Klifa R, et al. Influenza vaccination among children with idiopathic nephrotic syndrome: an investigation of practices. BMC Nephrol. 2019 Feb 25;20(1):65.
Annual influenza vaccination is recommended for all children with idiopathic nephrotic syndrome (INS) in France. Consequently, the Social Security automatically sends prescriptions to all patients suffering from a chronic disease. The aim of this study was to evaluate the follow-up to these recommendations.
We conducted a monocentric retrospective investigation of practices. We included all children with steroid-sensitive INS in remission who attended our clinics from January 1st 2015 to January 1st 2017, resided in France and had a valid phone number. Data were collected from May 2017 to June 2017 through a phone interview and review of clinical charts.
75 patients met the inclusion criteria. The parents of 57 children could be reached by phone and agreed to participate to the survey. 35/57 (61.4%) declared having received a prescription during the 2016-2017 campaign. Only 14 children (24.6%) were vaccinated. 17/43 (39.5%) parents of unvaccinated children had concerns about the safety of the vaccine, 16/43 (37.2%) were not aware of the recommendations, 5/43 (11.6%) had been recommended by their physician not to vaccinate their child, 3/43 (7%) forgot to have them vaccinated and 2/43 (4.6%) reported no reason. 13/43 (30%) unvaccinated children presented a relapse during the flu season - 2/13 during an influenza-like illness - whereas 1/14 (7%) immunized children presented a relapse during the six months of post-vaccination follow-up. Relapse rates were not increased in vaccinated children compared to unvaccinated children (p?=?0.15), nor in the 6?months following vaccination compared to the 6?months prior (1/14 vs 5/14, p?=?0.20).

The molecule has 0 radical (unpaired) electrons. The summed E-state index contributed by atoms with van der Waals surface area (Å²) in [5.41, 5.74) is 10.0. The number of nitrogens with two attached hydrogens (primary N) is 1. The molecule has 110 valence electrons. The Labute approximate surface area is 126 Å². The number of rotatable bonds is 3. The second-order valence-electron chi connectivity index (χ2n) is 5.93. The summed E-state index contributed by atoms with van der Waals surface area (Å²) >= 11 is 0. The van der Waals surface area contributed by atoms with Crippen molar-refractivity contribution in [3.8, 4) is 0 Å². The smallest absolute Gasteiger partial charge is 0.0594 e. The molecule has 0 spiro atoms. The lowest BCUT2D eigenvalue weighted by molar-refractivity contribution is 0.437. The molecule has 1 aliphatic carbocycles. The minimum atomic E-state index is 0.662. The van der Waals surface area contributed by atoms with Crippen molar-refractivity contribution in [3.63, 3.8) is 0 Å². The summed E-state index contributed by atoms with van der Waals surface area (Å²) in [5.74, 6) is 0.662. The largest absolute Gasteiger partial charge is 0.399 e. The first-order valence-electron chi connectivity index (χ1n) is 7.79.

1)?2/3 patients were properly prescribed the recommended yearly influenza vaccination at our center 2) only 1/4 were vaccinated and most of their parents were misinformed. Physicians must be aware of this and should make every effort to better inform their patients on the risks of flu illness and the benefits and safety of the vaccination.
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